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Found in the trash - vintage amp (updated info)


dave-O
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So I was out walking the dog last night when I happened across what appeared to be an old tube amp on the side of the road, in the trash. I lugged it home and upon closer inspection it turned out to be a 1971 Traynor YSR-1 Custom Reverb head...

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I plugged it in and one of the power amp tubes was shorting out and shutting down the amp. I pulled the faulty tube, and the amp worked like a charm (minus dirty pots and lack of a face plate)!

Now funny thing, the circuit diagram and all the info I've found on the web about the YSR-1 says there should be 6 12AX7s and 2 EL34s. But mine clearly has 2 ecc83s (same thing as 12AX7s, I believe) and 4 EL34s. I can't find any description of a Traynor with that tube configuration. Any thoughts, vintage gear enthusiasts?

Edited by Guest
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ummmmm if the tubes in the specs weren't available they may have subbed what they had...putting those tubes in the amp wouldn't have done any significant damage.

i believe there's a company in burlington, ON that will do mail order on those tubes, they're pretty common. I can't remember the name of the company. starts with an s, is 2 words...i think sound or sounds is one of them, maybe one of them is sonic....it eludes me...you could probably find used tubes that work at a ham radio dealy out there...

i love vintage audio stuff....so sad that my stereo is in storage....nice find!

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After some more research, it doesn't look like Traynor made a 2 pre-amp, 4 power-amp tube model. It's entirely possible that the guts are something else in a Traynor chassis. I'm wondering if it was intended to be a bass amp?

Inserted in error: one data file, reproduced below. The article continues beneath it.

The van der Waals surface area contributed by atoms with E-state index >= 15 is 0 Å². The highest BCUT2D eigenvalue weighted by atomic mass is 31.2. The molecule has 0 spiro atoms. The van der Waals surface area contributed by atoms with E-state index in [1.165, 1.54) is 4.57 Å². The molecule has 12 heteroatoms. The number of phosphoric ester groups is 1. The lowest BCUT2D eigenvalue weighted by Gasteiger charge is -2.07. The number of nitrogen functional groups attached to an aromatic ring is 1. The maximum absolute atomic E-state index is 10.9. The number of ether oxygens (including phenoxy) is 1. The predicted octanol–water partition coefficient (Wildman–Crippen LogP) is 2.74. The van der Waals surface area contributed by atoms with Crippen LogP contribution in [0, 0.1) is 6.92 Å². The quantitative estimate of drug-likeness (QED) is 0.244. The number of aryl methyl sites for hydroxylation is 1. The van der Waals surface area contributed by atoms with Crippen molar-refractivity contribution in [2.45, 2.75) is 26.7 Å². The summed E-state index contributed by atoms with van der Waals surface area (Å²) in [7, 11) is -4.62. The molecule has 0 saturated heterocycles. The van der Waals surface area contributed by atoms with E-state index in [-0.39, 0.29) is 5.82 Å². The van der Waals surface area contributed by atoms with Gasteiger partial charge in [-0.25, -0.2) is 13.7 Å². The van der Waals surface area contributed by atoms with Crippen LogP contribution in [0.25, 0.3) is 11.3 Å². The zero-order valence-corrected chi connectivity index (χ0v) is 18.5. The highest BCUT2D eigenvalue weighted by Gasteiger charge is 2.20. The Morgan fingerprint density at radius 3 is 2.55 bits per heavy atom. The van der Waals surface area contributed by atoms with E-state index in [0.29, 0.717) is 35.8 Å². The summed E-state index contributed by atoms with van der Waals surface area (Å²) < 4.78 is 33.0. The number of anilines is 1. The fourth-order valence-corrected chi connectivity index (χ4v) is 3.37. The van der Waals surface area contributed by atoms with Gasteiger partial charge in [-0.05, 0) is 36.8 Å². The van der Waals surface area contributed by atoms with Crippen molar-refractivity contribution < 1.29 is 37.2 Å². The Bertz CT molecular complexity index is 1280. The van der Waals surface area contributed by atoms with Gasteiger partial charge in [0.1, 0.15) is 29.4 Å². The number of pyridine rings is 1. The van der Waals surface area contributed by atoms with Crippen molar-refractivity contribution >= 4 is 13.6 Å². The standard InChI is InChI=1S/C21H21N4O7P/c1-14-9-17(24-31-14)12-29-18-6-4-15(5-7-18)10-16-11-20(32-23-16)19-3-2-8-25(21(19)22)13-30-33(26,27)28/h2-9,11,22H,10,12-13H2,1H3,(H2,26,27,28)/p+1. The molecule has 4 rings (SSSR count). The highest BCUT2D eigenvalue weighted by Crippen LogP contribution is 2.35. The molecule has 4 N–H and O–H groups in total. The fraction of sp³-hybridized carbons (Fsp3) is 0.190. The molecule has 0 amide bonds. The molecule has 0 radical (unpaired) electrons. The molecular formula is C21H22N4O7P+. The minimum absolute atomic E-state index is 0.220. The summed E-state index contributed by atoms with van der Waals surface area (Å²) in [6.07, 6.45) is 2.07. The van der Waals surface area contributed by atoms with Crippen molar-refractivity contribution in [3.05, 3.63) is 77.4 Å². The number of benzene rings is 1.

ummmmm if the tubes in the specs weren't available they may have subbed what they had...putting those tubes in the amp wouldn't have done any significant damage.

You can substitute a power amp tube for another power amp tube (i.e. EL34s for 6L6s), but you can't change a pre-amp tube for a power amp tube. Not only would it not work, but the pins wouldn't fit.

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  • 1 year later...

Update - I recently met a guy in town who's a bit of a tube amp guru, he's repaired tons and even built several from scratch. So I took this amp over for him to take a look.

We pulled it apart and nearly shit our pants at what we found inside.

There was a third preamp tube just dangling inside. The chassis (i.e. the metal box containing the circuitry) had one end chopped off to fit in the head (i.e. the wooden 'Traynor' box), the circuit board was shifted over, and (I guess) the third tube socket was in the cut-off portion.

The components were all British. The circuit board was a very primitive PCB, probably the first generation post point-to-point wiring. The amp guru pulled out his schematic book and ta da - it matched an early 1970's 100W no master volume model Marshall!!

I have no idea why someone did such a cosmetic hack job on such a rare amp (possibly disguising a stolen amp?), but the insides were all in tact.

The plate voltage and current were running super high - the reason the tubes were blowing, and the transformer would go into a self-protect shutdown state (and likely the reason it was in the trash!). A few new capacitors, re-soldered joints and a bias adjustment later and the amp was running perfectly.

Suffice to say it was a fascinating experience for me to trouble-shoot this amp with someone with this kind of experience. Marshall plexi's go for big bucks on ebay. I'd have to refurbish it if I ever wanted to get what it's worth, but for now I'll just enjoy playing it.

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